Movement decreases pain and improves quality of life

Got to keep on movin'The joy I feel in my body and mind when I dance to Latin music in zumba class; the satisfaction of savasana after an hour of deep breathing and conscious releasing of muscle tension in yoga; the meditative openness and acceptance of possibilities that comes with a walk or run around Greenlake or Discovery Park in Seattle.

I could not experience happiness without these times in my life. Similarly, I could not do without my weekly or bi-weekly massages from my favorite massage practitioners in town.

As a massage practitioner myself, I know what it’s like to work at a physically demanding job week after week, and without attending to my own body’s needs, I could not give my clients the high quality of therapeutic massage they need and deserve.

I’ve had countless clients who say to me how difficult it must be for me to work at such a physically demanding job, and yet they are the ones who suffer chronic pain and tension sitting at a computer for eight hours a day, and perform little other physical activity. (I have occasional stiffness in my back and neck that quickly dissipates after simple yoga stretches, an epsom salt bath, or an hour of massage).

Typing on a keyboard and mousing while sitting for extended periods of time creates both physical and mental tension, which can lead to mental fatigue, muscle pain, and high amounts of stress. The tiny, overlapping erector spinae muscles along the spine (so named for keeping the spine erect) must work as much overtime as you do to keep you seated upright as you work.

Staring at a computer screen in the same direction for hours, makes your neck muscles stiff and tired from lack of movement in the cervical spine.

Thankfully, the solution to the daily grind is not copious amounts of Advil, sugar, and caffeine to keep you going! These “quick fixes” only bring the inevitable return of pain and the mental stress that accompanies it.

The solution is movement. (Notice I didn’t say exercise). I don’t like the word exercise, it sounds boring and chore-like in nature. Of course we need exercise, but what I think we need more is a different way of thinking about it.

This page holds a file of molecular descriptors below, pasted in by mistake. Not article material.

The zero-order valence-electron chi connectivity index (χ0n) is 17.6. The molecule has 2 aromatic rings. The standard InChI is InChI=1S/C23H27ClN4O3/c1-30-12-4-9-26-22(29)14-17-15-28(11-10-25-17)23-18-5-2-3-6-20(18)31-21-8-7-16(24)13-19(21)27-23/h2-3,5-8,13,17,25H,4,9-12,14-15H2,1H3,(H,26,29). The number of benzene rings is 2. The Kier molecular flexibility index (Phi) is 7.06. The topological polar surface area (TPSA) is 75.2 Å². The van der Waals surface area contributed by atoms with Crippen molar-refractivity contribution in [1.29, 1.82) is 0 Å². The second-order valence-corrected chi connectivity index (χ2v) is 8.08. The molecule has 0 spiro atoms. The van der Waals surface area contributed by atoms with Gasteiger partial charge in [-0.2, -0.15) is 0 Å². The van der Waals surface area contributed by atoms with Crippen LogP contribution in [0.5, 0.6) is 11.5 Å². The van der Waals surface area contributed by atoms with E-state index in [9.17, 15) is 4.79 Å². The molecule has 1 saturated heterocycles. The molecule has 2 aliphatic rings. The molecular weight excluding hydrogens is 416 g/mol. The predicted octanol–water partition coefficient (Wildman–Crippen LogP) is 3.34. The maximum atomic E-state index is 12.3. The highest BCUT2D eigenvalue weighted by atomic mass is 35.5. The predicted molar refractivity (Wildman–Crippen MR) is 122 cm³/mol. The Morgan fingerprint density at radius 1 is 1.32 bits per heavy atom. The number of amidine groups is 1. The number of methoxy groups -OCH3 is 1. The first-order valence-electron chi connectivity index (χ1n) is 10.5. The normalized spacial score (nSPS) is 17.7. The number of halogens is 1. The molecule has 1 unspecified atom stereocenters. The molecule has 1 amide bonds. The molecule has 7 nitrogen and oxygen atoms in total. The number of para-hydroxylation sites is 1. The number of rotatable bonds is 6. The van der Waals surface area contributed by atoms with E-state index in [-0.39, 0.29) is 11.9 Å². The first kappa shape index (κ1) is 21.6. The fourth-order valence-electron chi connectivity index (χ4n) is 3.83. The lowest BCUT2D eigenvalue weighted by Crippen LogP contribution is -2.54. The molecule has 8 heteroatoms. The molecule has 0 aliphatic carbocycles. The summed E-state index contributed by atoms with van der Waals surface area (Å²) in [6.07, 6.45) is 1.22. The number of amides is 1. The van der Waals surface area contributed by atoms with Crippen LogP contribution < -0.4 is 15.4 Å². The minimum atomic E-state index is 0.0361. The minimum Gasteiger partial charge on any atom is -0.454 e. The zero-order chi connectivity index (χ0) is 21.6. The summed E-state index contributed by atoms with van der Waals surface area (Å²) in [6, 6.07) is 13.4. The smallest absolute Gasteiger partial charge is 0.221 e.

There will never be a time in our lives when we don’t need to have muscle flexibility, and strength to move our bodies around our world. So you might as well have fun while you’re exercising.

Tired of paying for gym fees, when you dread going? Go to Try a dance class or other movement class at a studio, join your company’s softball team, get on a trampoline (amazing leg workout and great for improving balance), go for a light jog or brisk walk in nature. And find a yoga class that’s close to home or work, with a teacher you like. Did you love playing basketball as a kid? Take it up again, there may be a park in your neighborhood with a basketball hoop, and the equipment is a minimal cost compared to the benefits.

For someone who is returning to movement after a period of inactivity, be gentle with your body, don’t try to make up for lost time by taking a cardio kickboxing class when you haven’t done anything physically active in a while. Start with a daily walk on your lunch break, or a gentle yoga class once or twice a week. It’s much easier on the body to gain strength over a longer period of time, than to try to condense your workouts into an intense, fat-burning couple of months before summer only to develop overuse injuries and chronic pain.

In my experience, being consistent with frequency of movement and love of what you are doing wins out over sporadic bursts of activity or paying for something you hope you will stick with.

My clients are dancers, swimmers, rowers, cyclists, soccer players, and yoga practitioners, to name a few. And they are mostly middle-aged women who accept a different view of aging – life doesn’t stop at a certain age, so why should you?

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